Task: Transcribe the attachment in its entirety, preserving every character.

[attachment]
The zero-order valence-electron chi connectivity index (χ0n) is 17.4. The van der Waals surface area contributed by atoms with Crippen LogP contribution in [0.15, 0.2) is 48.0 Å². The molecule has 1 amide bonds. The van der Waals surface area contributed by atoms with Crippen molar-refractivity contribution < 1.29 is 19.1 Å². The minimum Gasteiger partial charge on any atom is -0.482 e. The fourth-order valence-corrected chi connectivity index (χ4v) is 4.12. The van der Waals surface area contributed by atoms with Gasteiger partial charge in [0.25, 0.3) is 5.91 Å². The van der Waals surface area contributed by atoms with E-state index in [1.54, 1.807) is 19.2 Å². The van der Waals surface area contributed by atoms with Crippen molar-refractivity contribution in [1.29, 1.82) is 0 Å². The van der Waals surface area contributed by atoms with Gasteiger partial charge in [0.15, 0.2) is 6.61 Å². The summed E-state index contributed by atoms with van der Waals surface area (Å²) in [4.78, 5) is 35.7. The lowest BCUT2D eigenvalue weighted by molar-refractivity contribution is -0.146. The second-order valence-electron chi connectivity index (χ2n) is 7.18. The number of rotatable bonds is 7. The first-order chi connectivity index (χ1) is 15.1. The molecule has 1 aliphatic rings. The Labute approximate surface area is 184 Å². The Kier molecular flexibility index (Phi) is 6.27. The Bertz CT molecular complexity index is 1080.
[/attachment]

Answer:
The zero-order valence-electron chi connectivity index (χ0n) is 17.4. The van der Waals surface area contributed by atoms with Crippen LogP contribution in [0.15, 0.2) is 48.0 Å². The molecule has 1 amide bonds. The van der Waals surface area contributed by atoms with Crippen molar-refractivity contribution < 1.29 is 19.1 Å². The minimum Gasteiger partial charge on any atom is -0.482 e. The fourth-order valence-corrected chi connectivity index (χ4v) is 4.12. The van der Waals surface area contributed by atoms with Gasteiger partial charge in [0.25, 0.3) is 5.91 Å². The van der Waals surface area contributed by atoms with E-state index in [1.54, 1.807) is 19.2 Å². The van der Waals surface area contributed by atoms with Crippen molar-refractivity contribution in [1.29, 1.82) is 0 Å². The van der Waals surface area contributed by atoms with Gasteiger partial charge in [0.15, 0.2) is 6.61 Å². The summed E-state index contributed by atoms with van der Waals surface area (Å²) in [4.78, 5) is 35.7. The lowest BCUT2D eigenvalue weighted by molar-refractivity contribution is -0.146. The second-order valence-electron chi connectivity index (χ2n) is 7.18. The number of rotatable bonds is 7. The first-order chi connectivity index (χ1) is 15.1. The molecule has 1 aliphatic rings. The Labute approximate surface area is 184 Å². The Kier molecular flexibility index (Phi) is 6.27. The Bertz CT molecular complexity index is 1080.